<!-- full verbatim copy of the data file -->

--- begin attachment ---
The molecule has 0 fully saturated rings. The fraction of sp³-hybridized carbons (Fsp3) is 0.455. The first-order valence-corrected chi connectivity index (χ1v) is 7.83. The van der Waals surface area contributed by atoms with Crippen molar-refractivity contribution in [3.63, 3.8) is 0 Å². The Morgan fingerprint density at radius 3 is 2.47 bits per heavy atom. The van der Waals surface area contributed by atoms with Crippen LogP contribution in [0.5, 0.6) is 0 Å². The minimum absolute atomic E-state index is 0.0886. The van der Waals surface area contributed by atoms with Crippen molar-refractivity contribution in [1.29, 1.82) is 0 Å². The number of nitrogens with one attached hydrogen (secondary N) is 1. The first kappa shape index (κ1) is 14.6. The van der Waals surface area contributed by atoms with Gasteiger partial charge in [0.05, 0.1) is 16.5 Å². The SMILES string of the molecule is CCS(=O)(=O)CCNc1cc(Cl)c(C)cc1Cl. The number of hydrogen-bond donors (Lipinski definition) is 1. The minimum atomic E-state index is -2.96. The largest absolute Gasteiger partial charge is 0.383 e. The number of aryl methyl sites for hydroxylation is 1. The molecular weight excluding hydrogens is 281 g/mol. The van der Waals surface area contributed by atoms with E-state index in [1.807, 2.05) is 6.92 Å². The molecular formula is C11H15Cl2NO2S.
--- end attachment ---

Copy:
The molecule has 0 fully saturated rings. The fraction of sp³-hybridized carbons (Fsp3) is 0.455. The first-order valence-corrected chi connectivity index (χ1v) is 7.83. The van der Waals surface area contributed by atoms with Crippen molar-refractivity contribution in [3.63, 3.8) is 0 Å². The Morgan fingerprint density at radius 3 is 2.47 bits per heavy atom. The van der Waals surface area contributed by atoms with Crippen LogP contribution in [0.5, 0.6) is 0 Å². The minimum absolute atomic E-state index is 0.0886. The van der Waals surface area contributed by atoms with Crippen molar-refractivity contribution in [1.29, 1.82) is 0 Å². The number of nitrogens with one attached hydrogen (secondary N) is 1. The first kappa shape index (κ1) is 14.6. The van der Waals surface area contributed by atoms with Gasteiger partial charge in [0.05, 0.1) is 16.5 Å². The SMILES string of the molecule is CCS(=O)(=O)CCNc1cc(Cl)c(C)cc1Cl. The number of hydrogen-bond donors (Lipinski definition) is 1. The minimum atomic E-state index is -2.96. The largest absolute Gasteiger partial charge is 0.383 e. The number of aryl methyl sites for hydroxylation is 1. The molecular weight excluding hydrogens is 281 g/mol. The van der Waals surface area contributed by atoms with E-state index in [1.807, 2.05) is 6.92 Å². The molecular formula is C11H15Cl2NO2S.